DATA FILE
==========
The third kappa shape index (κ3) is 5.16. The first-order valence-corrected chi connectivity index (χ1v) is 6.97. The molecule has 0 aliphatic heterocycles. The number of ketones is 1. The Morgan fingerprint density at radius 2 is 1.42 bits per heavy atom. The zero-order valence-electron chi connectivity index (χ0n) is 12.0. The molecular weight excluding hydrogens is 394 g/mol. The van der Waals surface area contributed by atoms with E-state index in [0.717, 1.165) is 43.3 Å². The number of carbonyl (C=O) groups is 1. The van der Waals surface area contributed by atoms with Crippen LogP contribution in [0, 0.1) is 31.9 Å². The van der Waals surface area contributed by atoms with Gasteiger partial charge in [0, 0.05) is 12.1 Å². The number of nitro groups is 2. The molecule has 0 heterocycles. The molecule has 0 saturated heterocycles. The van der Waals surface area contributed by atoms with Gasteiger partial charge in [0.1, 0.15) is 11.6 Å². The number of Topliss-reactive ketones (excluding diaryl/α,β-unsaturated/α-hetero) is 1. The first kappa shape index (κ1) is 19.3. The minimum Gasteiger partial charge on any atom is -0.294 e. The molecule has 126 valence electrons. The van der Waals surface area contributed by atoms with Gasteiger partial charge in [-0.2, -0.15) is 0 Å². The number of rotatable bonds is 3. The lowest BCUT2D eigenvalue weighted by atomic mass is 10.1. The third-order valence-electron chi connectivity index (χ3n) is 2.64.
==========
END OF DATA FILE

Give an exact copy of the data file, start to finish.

The third kappa shape index (κ3) is 5.16. The first-order valence-corrected chi connectivity index (χ1v) is 6.97. The molecule has 0 aliphatic heterocycles. The number of ketones is 1. The Morgan fingerprint density at radius 2 is 1.42 bits per heavy atom. The zero-order valence-electron chi connectivity index (χ0n) is 12.0. The molecular weight excluding hydrogens is 394 g/mol. The van der Waals surface area contributed by atoms with E-state index in [0.717, 1.165) is 43.3 Å². The number of carbonyl (C=O) groups is 1. The van der Waals surface area contributed by atoms with Crippen LogP contribution in [0, 0.1) is 31.9 Å². The van der Waals surface area contributed by atoms with Gasteiger partial charge in [0, 0.05) is 12.1 Å². The number of nitro groups is 2. The molecule has 0 heterocycles. The molecule has 0 saturated heterocycles. The van der Waals surface area contributed by atoms with Gasteiger partial charge in [0.1, 0.15) is 11.6 Å². The number of Topliss-reactive ketones (excluding diaryl/α,β-unsaturated/α-hetero) is 1. The first kappa shape index (κ1) is 19.3. The minimum Gasteiger partial charge on any atom is -0.294 e. The molecule has 126 valence electrons. The van der Waals surface area contributed by atoms with Gasteiger partial charge in [-0.2, -0.15) is 0 Å². The number of rotatable bonds is 3. The lowest BCUT2D eigenvalue weighted by atomic mass is 10.1. The third-order valence-electron chi connectivity index (χ3n) is 2.64.